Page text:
When we talk to teenagers about giving back to the community through volunteerism, we run through all the obvious benefits: building a resume, learning employable skills, getting a letter of reference for future work and scholarship opportunities. But why should older adults volunteer? When I chat with seniors in our community, some latch onto the idea that volunteering is best left to the kids; after all they are energetic and have lots of time. While this may or may not be the case, I am always quick to remind them that seniors who volunteer in the community may not need to ensure they have a job reference anymore, but they probably do want ensure a more connected and less lonely future.
When I think of the seniors I know who are also caregivers in the community, those who give unconditionally often at the expense of their own health, I wonder where they fit into this discussion. Family caregivers suffer an especially acute form of isolation and loneliness after years of caring for a loved one, one that is often coupled with fatigue and burnout. They are tired. The idea of doing more is ill-making. It is true, that when we’re in the midst of the crisis, adding to our workload isn’t wise. That said, for some caregivers, an opportunity to connect in a different context is also an opportunity to break out of the isolation and might just help to establish their own social safety net.
Volunteering might just be the best inoculation against isolation we have
The seniors who volunteer with us don’t come because they are passionate about making coffee litres at a time. They don’t arrive because washing dishes is their favourite pastime or reading to a child is their long- lost calling. They come because when they are here, they are known and appreciated. They connect with friends and neighbours for an hour or two and they get caught up on one another’s lives. When they take this small action they are breaking out of that vacuum of isolation. For caregivers, this type of volunteering might be thought of as respite in motion.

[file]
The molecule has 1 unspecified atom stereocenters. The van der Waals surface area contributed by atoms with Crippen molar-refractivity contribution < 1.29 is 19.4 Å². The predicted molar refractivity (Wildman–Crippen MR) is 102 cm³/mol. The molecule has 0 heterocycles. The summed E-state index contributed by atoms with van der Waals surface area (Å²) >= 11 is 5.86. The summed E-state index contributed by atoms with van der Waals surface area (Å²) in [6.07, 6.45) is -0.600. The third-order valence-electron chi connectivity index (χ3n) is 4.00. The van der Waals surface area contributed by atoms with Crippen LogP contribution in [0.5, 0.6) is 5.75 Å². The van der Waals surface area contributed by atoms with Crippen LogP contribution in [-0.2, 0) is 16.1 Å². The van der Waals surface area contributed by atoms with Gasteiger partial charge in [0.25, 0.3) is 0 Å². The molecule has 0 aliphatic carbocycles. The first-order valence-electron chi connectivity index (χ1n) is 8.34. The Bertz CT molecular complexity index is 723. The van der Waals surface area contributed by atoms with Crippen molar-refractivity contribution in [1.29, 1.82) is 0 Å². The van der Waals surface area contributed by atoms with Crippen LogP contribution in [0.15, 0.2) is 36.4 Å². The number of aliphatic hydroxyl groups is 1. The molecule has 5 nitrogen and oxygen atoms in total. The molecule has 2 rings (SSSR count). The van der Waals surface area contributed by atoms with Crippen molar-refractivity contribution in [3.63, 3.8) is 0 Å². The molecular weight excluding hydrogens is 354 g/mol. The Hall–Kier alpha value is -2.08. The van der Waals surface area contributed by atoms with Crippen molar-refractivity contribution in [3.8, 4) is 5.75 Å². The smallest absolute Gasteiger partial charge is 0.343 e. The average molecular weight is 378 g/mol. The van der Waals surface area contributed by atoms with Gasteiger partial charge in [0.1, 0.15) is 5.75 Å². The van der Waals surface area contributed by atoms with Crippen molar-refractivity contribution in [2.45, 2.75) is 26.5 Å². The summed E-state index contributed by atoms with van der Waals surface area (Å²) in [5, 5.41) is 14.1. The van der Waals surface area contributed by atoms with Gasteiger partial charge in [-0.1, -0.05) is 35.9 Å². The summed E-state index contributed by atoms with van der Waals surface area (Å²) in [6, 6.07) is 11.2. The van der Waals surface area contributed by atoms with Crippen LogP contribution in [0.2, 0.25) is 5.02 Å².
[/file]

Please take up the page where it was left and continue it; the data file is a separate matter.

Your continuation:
Give an hour to stave off loneliness
Some of our volunteers come to us newly widowed looking for a way to move on, often paralyzed with grief. Some move into the community to be closer to family and don’t know a soul, while others have children and grandchildren and friends who have moved away and are less reachable. Whatever the reason, all of them are living with the growing awareness that with aging comes a new kind of loneliness they may not have anticipated just a few years earlier when life felt busy and over-full. However, for seniors who give even a few hours once a month, new friendships with people having similar experiences is a welcome gift. So often we see how these connections become a network of support: our volunteers notice each other’s absences and changes in health and are quick to check in on each other’s well-being. Bonds are forged through service and coffee cups that sustain these friends and neighbours through the ups and downs that life brings.
The hardest part is showing up
Many of us count ourselves out of volunteering because we are certain that we have no skill or ability that could possibly be of help. Maybe we are new to the country and English is not our first language. Some of us are afraid of the unknown, afraid of not fitting in, of not having fun or not getting it right. I promise you there is something for everyone in all sorts of community organizations across the North Shore. If you haven’t volunteered before, or you haven’t in a while, consider this your invitation to try.
Erin is the Manager of Seniors’ Services at Parkgate Community Services Society in North Vancouver. The thoughts and opinions in this article come from her own experience and hope while working in community.